• hmm, I don’t think so – the latest LR update is from September 6th:

      https://blogs.adobe.com/lightroomjournal/
      Do you have a link?

      • Let me search. It is difficult to find anything on FB.

        • Ok, thanks – maybe it was just a new beta? I searched but did not find any new LR releases.

          • John Turner

            Peter I agree, nothing new on LR yet and i’ve just checked.

            • ok, thanks

            • Mr B

              Do you think they are waiting for the rumoured October full revision of Lightroom before supporting the 850?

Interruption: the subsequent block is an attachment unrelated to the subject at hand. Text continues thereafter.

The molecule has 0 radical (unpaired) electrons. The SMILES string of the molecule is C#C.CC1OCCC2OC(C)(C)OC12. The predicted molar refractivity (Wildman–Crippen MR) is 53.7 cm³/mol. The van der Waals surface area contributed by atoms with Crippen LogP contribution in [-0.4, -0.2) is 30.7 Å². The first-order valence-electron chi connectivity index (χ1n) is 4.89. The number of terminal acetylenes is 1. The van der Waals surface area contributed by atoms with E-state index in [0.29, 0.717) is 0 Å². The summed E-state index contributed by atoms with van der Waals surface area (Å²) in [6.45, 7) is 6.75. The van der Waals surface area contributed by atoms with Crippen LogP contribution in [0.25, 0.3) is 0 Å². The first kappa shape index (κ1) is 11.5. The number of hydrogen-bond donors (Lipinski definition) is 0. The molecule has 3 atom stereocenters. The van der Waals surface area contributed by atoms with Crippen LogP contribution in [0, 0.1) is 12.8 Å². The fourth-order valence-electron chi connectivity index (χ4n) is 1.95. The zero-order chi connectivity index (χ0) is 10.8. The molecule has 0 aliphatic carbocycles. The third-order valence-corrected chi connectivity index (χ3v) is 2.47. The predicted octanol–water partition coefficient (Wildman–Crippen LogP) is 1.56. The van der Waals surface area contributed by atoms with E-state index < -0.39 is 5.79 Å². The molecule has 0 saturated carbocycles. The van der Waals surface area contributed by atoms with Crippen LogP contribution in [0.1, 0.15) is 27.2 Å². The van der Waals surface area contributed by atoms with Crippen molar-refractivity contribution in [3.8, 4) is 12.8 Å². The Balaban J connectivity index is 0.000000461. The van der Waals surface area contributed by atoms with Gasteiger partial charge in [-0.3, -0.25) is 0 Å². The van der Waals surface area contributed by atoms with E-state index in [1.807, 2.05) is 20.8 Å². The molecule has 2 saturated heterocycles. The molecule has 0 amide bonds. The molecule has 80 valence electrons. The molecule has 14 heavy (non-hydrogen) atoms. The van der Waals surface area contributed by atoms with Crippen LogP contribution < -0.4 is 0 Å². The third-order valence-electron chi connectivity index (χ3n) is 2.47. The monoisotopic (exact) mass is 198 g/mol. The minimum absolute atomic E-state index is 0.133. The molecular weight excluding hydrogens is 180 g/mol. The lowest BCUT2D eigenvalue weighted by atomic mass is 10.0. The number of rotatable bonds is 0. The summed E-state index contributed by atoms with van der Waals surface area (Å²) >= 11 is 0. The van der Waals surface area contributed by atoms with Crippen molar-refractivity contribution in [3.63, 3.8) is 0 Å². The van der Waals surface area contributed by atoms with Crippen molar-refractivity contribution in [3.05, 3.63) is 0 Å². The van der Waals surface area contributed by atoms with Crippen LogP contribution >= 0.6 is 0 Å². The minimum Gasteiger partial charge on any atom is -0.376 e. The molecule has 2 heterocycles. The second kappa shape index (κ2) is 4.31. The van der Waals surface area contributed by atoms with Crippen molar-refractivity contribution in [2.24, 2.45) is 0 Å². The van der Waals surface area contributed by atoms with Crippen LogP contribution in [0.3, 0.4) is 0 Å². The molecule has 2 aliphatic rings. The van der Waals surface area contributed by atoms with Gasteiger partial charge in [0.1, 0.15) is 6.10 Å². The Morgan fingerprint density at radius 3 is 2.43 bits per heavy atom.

• I hope they will release an update before. I don’t know.

          • That post is hopelessly lost. Maybe the fellow was vaguely talking about ACR/converter.

            • No problem, thanks.

      • Dinosaur

        Peter, here are some photos from a friend who was one of the few people that were lucky enough to get one of the few D850 shipments last night from B&H. Another 2 people I know jut received emails from B&H alerting them of outbound UPS packages(D850’s) waiting for pickup today. And both of the camera shops I told you about received the amount of D850’s I told you about https://uploads.disquscdn.com/images/05ed7145ab932aa4e3433947f3d6d1a8ce8f30c590a3a42476da8a77ff65b2d4.jpg

        • Thanks for the update.

          • Dinosaur